Last week, Facebook and Nokia announced their partnership to accelerate the adoption of 60 GHz fixed wireless access technologies to deliver high-speed broadband connectivity in urban or suburban areas, complementing current fiber. Nokia’s will bring its wireless passive optical network (WPON) and worldwide delivery abilities to Facebook’s Terragraph technology to launch several global broadband trials later this year with a select group of customers.
Nokia’s WPON technology offers a wireless gigabit drop to the home for broadband access networks. The Terragraph technology, which Facebook brings to the table, is a 60 GHz, multi-node wireless system, which offers low costs for high-speed wireless access. The two technologies working in combination will give broadband providers the chance to wirelessly deliver gigabit services over larger areas with high rates of reliability and meet a growing demand for ultra-broadband access.
The Finnish company, which for fourteen years was the world’s biggest handset maker, may have sold off the phone business it was known for in 2013, but it remains a big company (it had net sales of $26.1 billion in 2016) and has turned its attention towards the infrastructure that underpins the Internet.
Last year, Nokia launched its wireless PON (WPON) solution, further growing its fiber-to-the-most-economical-point toolkit. Wireless PON is centered on 802.11ad WiGig technology and offers a wireless drop for fiber-to-the-home networks. Access points are mounted on utility poles, street lights or building facades, and WPON helps Nokia deliver gigabit-per-second speeds to a self-installable WPON Home unit. By using WPON instead of bringing fiber into each home, broadband providers can save on up-front investment costs and deploy faster service much more quickly.
Facebook’s Terragraph was first announced in April 2016, as part of Facebook’s mission to connect the remaining four billion people on earth without the Internet. Terragraph is designed to increase bandwidth in cities. It deploys a mesh of WiGig transmitters, which can be attached to buildings and utility poles to make up a wide-area IPv6 network. At the client end, small cell and WiFi transceivers can be used to pick up the signal and connect to the WiGig network in order to route through the Internet. The reasoning is that making use of this kind of ad-hoc network should be significantly easier than deploying formal mobile telecoms coverage.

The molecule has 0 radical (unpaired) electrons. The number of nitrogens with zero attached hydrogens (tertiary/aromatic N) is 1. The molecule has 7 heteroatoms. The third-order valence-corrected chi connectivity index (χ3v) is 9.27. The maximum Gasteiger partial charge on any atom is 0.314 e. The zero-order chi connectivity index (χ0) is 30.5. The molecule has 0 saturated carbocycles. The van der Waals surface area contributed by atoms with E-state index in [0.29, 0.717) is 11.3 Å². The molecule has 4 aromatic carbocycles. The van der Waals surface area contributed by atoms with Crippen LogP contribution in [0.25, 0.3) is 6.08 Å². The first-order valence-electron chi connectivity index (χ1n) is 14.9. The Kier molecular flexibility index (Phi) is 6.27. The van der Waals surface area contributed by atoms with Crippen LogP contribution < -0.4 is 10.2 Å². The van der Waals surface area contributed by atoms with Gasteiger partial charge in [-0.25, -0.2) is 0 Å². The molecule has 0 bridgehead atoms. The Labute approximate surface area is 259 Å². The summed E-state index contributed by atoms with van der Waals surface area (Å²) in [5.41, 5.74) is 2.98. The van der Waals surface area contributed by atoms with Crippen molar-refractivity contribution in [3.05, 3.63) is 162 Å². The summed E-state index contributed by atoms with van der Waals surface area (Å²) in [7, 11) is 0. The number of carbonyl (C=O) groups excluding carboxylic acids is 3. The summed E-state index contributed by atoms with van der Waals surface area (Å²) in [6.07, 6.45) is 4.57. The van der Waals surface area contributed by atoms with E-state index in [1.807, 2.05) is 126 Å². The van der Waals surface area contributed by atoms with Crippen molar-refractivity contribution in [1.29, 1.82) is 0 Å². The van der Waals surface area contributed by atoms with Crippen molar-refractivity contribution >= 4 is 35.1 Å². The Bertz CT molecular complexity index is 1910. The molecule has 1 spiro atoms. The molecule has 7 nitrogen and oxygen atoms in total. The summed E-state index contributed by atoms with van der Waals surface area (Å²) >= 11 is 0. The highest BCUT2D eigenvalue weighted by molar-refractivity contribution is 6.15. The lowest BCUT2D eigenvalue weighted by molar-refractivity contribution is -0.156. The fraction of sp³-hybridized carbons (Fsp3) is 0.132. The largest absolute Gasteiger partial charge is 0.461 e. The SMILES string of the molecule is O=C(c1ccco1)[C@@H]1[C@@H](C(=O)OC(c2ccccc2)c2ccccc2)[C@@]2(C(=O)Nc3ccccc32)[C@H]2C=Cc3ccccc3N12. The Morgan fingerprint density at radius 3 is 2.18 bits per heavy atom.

The collaboration between the two companies gives Facebook access to Nokia’s backhaul technology and Nokia access to Terragraph’s wireless part of the network. Terragraph brings mesh routing, multi-hop support and high reliability to the air interface. In the press statement, the companies also announced that they would be working together to “accelerate IEEE’s 802.11ay industry standard, leveraging Nokia’s Wireless PON innovation and Terragraph’s efficient TDMA scheduling capabilities”.
The Register commented this “will also support Facebook’s other ambition: having Terragraph technologies written into the coming 802.11ay standard”. The IEEE published the earliest drafts of 802.11ay in Q1 2017, and just reached Draft 1.0 status in November. The proposed standard claims raw data transmission rates at up to seven Gbps, and a physical layer intended for low power transmission.
In the press statement, both companies made accompanying comments:
Yael Maguire, VP of Connectivity, Facebook, said: “Terragraph is designed to help providers deploy fast and reliable connectivity for people in urban areas. Our partnership with Nokia will help advance Terragraph by building a robust, open ecosystem of interoperable commercial solutions based on 60 GHz technologies.”
Federico Guillén, president of Nokia Fixed Networks, said: “It is definitely exciting when two companies like Nokia and Facebook join their innovation strength to bring new technologies to market. Fixed-wireless access is gaining ground and perfectly complements our multi-technology mix to bring gigabit broadband to more people, sooner.”